Simply put, you need to start sacrificing good so that you have the financial, temporal, and caloric freedom for the great. Say yes only to stuff that induces a "Heck yes!" from within. To all other things, say no.

2. Do stuff on days people opt-out

Amelia Boone is an ultra-runner who says that she loves doing her training runs when it’s super cold or when it’s raining because the competition is probably opting out.

And that’s such a great mindset shift.

When an obstacle arises, the first response is to opt-out. And it even seems reasonable to us. But that’s what everyone is doing.

If you can train yourself to love doing stuff when the people around you are opting out, you can separate yourself from the average.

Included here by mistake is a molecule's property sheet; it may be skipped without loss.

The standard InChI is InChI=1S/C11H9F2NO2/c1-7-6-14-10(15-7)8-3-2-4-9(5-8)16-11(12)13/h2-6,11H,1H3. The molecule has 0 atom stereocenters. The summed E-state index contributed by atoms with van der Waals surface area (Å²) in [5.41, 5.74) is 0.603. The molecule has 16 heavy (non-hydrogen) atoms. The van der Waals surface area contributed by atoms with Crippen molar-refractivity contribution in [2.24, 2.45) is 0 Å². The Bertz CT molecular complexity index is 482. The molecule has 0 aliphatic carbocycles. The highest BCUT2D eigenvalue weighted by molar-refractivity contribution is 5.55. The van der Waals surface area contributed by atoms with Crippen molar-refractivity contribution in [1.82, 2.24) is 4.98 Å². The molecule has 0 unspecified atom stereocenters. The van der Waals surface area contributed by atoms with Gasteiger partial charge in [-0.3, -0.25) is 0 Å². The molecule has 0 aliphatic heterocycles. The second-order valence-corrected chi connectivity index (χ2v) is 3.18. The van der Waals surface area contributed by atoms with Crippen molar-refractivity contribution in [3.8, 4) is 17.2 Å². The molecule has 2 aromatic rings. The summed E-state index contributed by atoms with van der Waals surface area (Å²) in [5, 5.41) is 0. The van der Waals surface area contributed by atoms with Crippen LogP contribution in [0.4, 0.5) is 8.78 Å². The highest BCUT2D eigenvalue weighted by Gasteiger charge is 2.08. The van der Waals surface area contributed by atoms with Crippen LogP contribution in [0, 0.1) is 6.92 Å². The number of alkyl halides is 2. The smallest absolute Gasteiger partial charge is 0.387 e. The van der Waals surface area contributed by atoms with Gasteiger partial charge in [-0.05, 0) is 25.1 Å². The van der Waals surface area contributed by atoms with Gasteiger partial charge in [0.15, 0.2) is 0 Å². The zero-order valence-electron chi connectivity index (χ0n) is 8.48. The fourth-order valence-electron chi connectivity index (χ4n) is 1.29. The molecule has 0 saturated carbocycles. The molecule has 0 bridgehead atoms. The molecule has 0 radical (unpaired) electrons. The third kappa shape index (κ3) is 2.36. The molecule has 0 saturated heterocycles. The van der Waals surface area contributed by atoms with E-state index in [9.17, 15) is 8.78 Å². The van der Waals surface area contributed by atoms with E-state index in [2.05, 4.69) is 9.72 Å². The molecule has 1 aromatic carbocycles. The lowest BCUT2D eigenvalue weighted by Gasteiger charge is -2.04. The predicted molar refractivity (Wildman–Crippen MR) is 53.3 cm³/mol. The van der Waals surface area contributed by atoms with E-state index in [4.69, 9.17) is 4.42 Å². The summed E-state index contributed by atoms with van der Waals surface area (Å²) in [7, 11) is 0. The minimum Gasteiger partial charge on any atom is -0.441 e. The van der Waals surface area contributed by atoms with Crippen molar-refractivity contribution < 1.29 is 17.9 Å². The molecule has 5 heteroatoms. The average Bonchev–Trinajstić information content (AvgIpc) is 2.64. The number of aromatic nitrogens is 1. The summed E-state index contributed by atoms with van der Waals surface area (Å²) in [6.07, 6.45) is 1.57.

3. Be asymmetrically strict — toward yourself

Here’s what most people are like — they’re asymmetrically strict but with others. Meaning, they expect others to not make any kind of mistakes, but they’re pretty lenient or tolerant of their own flaws and mistakes.

Be the opposite. As Marcus Aurelius said, "Be strict with yourself, and tolerant of others."

  • Be the most punctual person you know, but forgive people for being unpunctual.
  • Be the most reliable person you know, but expect others to be unreliable.

This is not to say that you should not care about what kind of people you surround yourself with, but just that instead of expecting others to be perfect, expect them to be flawed.

And instead of being tolerant of yourself, be strict.